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- The Best Scottish Film of all Time
- Me, Myself, and I
- During World War II, a cargo vessel (S.S. Cabinet Minister) is wrecked off a remote Scottish island group — Great Todday and Little Todday — with fifty thousand cases of whisky aboard. Due to wartime rationing, the thirsty islanders had nearly run out of the "water of life" and see this as an unexpected godsend. They manage to salvage several hundred cases before the ship sinks. But it is not all clear sailing. They must thwart the efforts of the authorities to confiscate the liquor, particularly in the shape of misguided, pompous English Home Guard Captain Paul Waggett. A cat-and-mouse battle of wits ensues.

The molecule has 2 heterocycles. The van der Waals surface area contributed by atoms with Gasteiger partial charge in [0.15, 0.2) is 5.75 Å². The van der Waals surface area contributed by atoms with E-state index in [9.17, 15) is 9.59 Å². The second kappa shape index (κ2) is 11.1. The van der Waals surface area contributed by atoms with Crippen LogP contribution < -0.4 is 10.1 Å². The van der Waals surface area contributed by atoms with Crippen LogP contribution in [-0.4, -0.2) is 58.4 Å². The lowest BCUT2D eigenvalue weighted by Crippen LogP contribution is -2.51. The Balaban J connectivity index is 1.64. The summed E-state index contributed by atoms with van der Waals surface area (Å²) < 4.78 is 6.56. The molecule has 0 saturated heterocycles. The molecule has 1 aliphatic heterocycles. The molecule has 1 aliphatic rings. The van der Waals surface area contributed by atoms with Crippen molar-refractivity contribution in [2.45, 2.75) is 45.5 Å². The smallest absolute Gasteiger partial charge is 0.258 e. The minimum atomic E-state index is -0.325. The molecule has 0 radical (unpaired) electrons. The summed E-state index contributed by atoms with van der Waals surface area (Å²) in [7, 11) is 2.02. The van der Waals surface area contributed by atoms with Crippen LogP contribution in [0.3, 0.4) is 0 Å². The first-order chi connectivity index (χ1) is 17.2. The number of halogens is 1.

Although the wreck and the escapades over the whisky are at the centre of the story, there is also a lot of background detail about life in the Outer Hebrides, including e.g. culture clashes between the Protestant island of Great Todday and the Roman Catholic island of Little Todday. (Mackenzie based the geography of these islands on Barra and Eriskay respectively, but in real life they are both Catholic islands). There are various sub-plots, e.g. two couples who want to get married.
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